Yes, we take requests here at AM, Then FM, and we have one from Mike, who says:
“I’d like to request anything else from ‘A Creole Christmas,’ but especially Dr. John’s ‘Merry Christmas, Baby.’ I owned this disc at one time, but sadly can’t find it now. Ah, well. I seem to remember Dr. John’s version of this song being even more languorous than the Charles Brown version.”
Christmas is about making wishes come true, and we can do that tonight. Here you go, Mike.
Three from “A Creole Christmas,” a 1990 compilation CD released on Epic/Associated. It’s out of print and increasingly hard to find.
“It Came Upon a Midnight Clear,” Luther Kent.
Kent is a blues singer, something of a local institution in New Orleans. He performs on another Christmas album, “Christmas in New Orleans,” with the Dukes of Dixieland, the Pfister Sisters and Moses Hogan’s Gospel Choir.
“Let It Snow,” the Dixie Cups.
Yep, the same vocal trio that scored a huge hit with “Chapel of Love” in 1964. Also from New Orleans. Today, the group consists of original members Barbara Hawkins and Rosa Lee Hawkins (they’re sisters) and Athelgra Neville Gabriel (yes, one of those Nevilles).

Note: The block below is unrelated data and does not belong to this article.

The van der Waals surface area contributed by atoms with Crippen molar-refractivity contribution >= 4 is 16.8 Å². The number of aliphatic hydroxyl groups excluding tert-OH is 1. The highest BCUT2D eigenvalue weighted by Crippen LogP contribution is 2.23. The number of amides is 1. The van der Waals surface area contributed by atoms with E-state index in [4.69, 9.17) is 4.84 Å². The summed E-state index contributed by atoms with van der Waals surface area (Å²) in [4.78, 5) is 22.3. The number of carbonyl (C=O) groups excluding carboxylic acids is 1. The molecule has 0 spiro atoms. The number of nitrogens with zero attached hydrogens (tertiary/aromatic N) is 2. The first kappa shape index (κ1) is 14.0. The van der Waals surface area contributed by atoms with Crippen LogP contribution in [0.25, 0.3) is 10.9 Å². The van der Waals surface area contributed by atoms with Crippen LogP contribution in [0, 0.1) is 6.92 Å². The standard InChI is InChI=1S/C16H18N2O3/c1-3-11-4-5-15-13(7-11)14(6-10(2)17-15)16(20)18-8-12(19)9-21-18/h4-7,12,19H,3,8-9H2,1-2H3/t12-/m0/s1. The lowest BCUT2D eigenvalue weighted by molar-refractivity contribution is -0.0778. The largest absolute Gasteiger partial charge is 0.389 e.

And, of course …
“Merry Christmas Baby,” Dr. John.
Dr. John, first known as pianist Mac Rebennack, is a New Orleans legend. He started as a session man in the ’50s, then emerged as a solo act in the late ’60s. Billed as “Dr. John, the Night Tripper,” his shows and his albums indeed were trippy, a mix of R&B, blues, rock, funk, Creole and voodoo influences. I didn’t know what to make of all that when I heard him in the ’70s, when I was in my teens. It wasn’t until the ’80s, when I came to know the work of Professor Longhair, an earlier New Orleans piano legend, that I really came to understand Dr. John.
(For the tune that got Mike thinking about this album — Irma Thomas’ terrific version of “O Holy Night” — circle back to Vol. 11.)
Enjoy. More to come. Maybe even more from New Orleans.